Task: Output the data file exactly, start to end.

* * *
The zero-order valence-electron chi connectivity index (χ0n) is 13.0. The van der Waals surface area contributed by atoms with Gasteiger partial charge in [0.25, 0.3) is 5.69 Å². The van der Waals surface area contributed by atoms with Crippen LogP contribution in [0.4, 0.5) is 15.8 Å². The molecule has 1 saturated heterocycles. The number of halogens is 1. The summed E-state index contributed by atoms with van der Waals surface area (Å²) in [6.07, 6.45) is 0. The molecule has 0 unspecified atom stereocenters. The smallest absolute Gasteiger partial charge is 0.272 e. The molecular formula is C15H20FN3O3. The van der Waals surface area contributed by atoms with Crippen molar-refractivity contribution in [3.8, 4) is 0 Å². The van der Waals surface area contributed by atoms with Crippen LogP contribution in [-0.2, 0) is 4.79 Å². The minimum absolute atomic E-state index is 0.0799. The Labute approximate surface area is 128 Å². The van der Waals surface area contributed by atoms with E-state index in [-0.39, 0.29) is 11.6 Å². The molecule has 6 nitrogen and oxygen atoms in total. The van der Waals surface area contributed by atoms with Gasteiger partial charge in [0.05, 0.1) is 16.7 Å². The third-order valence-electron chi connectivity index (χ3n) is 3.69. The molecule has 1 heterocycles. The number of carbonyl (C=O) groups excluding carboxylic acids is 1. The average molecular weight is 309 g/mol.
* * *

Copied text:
The zero-order valence-electron chi connectivity index (χ0n) is 13.0. The van der Waals surface area contributed by atoms with Gasteiger partial charge in [0.25, 0.3) is 5.69 Å². The van der Waals surface area contributed by atoms with Crippen LogP contribution in [0.4, 0.5) is 15.8 Å². The molecule has 1 saturated heterocycles. The number of halogens is 1. The summed E-state index contributed by atoms with van der Waals surface area (Å²) in [6.07, 6.45) is 0. The molecule has 0 unspecified atom stereocenters. The smallest absolute Gasteiger partial charge is 0.272 e. The molecular formula is C15H20FN3O3. The van der Waals surface area contributed by atoms with Crippen molar-refractivity contribution in [3.8, 4) is 0 Å². The van der Waals surface area contributed by atoms with Crippen LogP contribution in [-0.2, 0) is 4.79 Å². The minimum absolute atomic E-state index is 0.0799. The Labute approximate surface area is 128 Å². The van der Waals surface area contributed by atoms with E-state index in [-0.39, 0.29) is 11.6 Å². The molecule has 6 nitrogen and oxygen atoms in total. The van der Waals surface area contributed by atoms with Gasteiger partial charge in [0.05, 0.1) is 16.7 Å². The third-order valence-electron chi connectivity index (χ3n) is 3.69. The molecule has 1 heterocycles. The number of carbonyl (C=O) groups excluding carboxylic acids is 1. The average molecular weight is 309 g/mol.